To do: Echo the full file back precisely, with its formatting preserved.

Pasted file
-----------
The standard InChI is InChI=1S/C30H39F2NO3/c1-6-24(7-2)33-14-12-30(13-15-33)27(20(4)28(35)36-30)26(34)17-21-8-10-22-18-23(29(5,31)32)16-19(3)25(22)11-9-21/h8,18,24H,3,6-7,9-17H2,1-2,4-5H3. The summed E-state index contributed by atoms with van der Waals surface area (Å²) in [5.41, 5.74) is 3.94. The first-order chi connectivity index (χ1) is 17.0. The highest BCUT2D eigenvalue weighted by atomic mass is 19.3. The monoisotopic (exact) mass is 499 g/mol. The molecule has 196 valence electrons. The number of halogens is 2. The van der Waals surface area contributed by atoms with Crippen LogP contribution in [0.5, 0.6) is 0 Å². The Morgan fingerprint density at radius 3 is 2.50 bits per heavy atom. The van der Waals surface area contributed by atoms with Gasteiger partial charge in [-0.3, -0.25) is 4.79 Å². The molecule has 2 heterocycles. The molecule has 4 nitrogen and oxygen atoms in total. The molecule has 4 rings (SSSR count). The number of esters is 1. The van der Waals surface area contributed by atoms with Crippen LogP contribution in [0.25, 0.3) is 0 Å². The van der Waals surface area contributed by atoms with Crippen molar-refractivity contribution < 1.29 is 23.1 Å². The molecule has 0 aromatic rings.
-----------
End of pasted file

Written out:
The standard InChI is InChI=1S/C30H39F2NO3/c1-6-24(7-2)33-14-12-30(13-15-33)27(20(4)28(35)36-30)26(34)17-21-8-10-22-18-23(29(5,31)32)16-19(3)25(22)11-9-21/h8,18,24H,3,6-7,9-17H2,1-2,4-5H3. The summed E-state index contributed by atoms with van der Waals surface area (Å²) in [5.41, 5.74) is 3.94. The first-order chi connectivity index (χ1) is 17.0. The highest BCUT2D eigenvalue weighted by atomic mass is 19.3. The monoisotopic (exact) mass is 499 g/mol. The molecule has 196 valence electrons. The number of halogens is 2. The van der Waals surface area contributed by atoms with Crippen LogP contribution in [0.5, 0.6) is 0 Å². The Morgan fingerprint density at radius 3 is 2.50 bits per heavy atom. The van der Waals surface area contributed by atoms with Gasteiger partial charge in [-0.3, -0.25) is 4.79 Å². The molecule has 2 heterocycles. The molecule has 4 nitrogen and oxygen atoms in total. The molecule has 4 rings (SSSR count). The number of esters is 1. The van der Waals surface area contributed by atoms with Crippen LogP contribution in [0.25, 0.3) is 0 Å². The van der Waals surface area contributed by atoms with Crippen molar-refractivity contribution < 1.29 is 23.1 Å². The molecule has 0 aromatic rings.